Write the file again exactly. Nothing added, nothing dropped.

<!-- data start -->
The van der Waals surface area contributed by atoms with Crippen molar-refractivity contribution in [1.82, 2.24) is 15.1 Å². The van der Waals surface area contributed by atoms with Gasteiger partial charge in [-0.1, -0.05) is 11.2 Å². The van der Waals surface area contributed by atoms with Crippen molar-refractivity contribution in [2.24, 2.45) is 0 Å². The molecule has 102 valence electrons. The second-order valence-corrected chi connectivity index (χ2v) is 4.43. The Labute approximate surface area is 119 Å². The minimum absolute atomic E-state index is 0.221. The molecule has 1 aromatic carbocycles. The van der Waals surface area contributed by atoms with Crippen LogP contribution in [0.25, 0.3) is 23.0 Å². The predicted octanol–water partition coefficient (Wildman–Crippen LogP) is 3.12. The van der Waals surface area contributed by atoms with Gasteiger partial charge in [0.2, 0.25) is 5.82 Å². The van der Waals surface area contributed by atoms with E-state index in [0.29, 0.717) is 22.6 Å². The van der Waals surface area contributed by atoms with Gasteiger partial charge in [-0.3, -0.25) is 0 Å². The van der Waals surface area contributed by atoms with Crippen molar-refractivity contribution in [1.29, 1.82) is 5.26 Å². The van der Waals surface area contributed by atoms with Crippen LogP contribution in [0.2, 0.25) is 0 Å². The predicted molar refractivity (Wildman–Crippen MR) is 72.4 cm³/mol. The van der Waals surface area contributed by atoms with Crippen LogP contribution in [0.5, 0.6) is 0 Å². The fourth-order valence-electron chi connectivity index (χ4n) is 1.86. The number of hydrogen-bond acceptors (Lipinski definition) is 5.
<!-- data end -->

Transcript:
The van der Waals surface area contributed by atoms with Crippen molar-refractivity contribution in [1.82, 2.24) is 15.1 Å². The van der Waals surface area contributed by atoms with Gasteiger partial charge in [-0.1, -0.05) is 11.2 Å². The van der Waals surface area contributed by atoms with Crippen molar-refractivity contribution in [2.24, 2.45) is 0 Å². The molecule has 102 valence electrons. The second-order valence-corrected chi connectivity index (χ2v) is 4.43. The Labute approximate surface area is 119 Å². The minimum absolute atomic E-state index is 0.221. The molecule has 1 aromatic carbocycles. The van der Waals surface area contributed by atoms with Crippen LogP contribution in [0.25, 0.3) is 23.0 Å². The predicted octanol–water partition coefficient (Wildman–Crippen LogP) is 3.12. The van der Waals surface area contributed by atoms with Gasteiger partial charge in [0.2, 0.25) is 5.82 Å². The van der Waals surface area contributed by atoms with E-state index in [0.29, 0.717) is 22.6 Å². The van der Waals surface area contributed by atoms with Gasteiger partial charge in [-0.3, -0.25) is 0 Å². The van der Waals surface area contributed by atoms with Crippen molar-refractivity contribution in [1.29, 1.82) is 5.26 Å². The van der Waals surface area contributed by atoms with Crippen LogP contribution in [0.2, 0.25) is 0 Å². The predicted molar refractivity (Wildman–Crippen MR) is 72.4 cm³/mol. The van der Waals surface area contributed by atoms with Crippen LogP contribution in [0.5, 0.6) is 0 Å². The fourth-order valence-electron chi connectivity index (χ4n) is 1.86. The number of hydrogen-bond acceptors (Lipinski definition) is 5.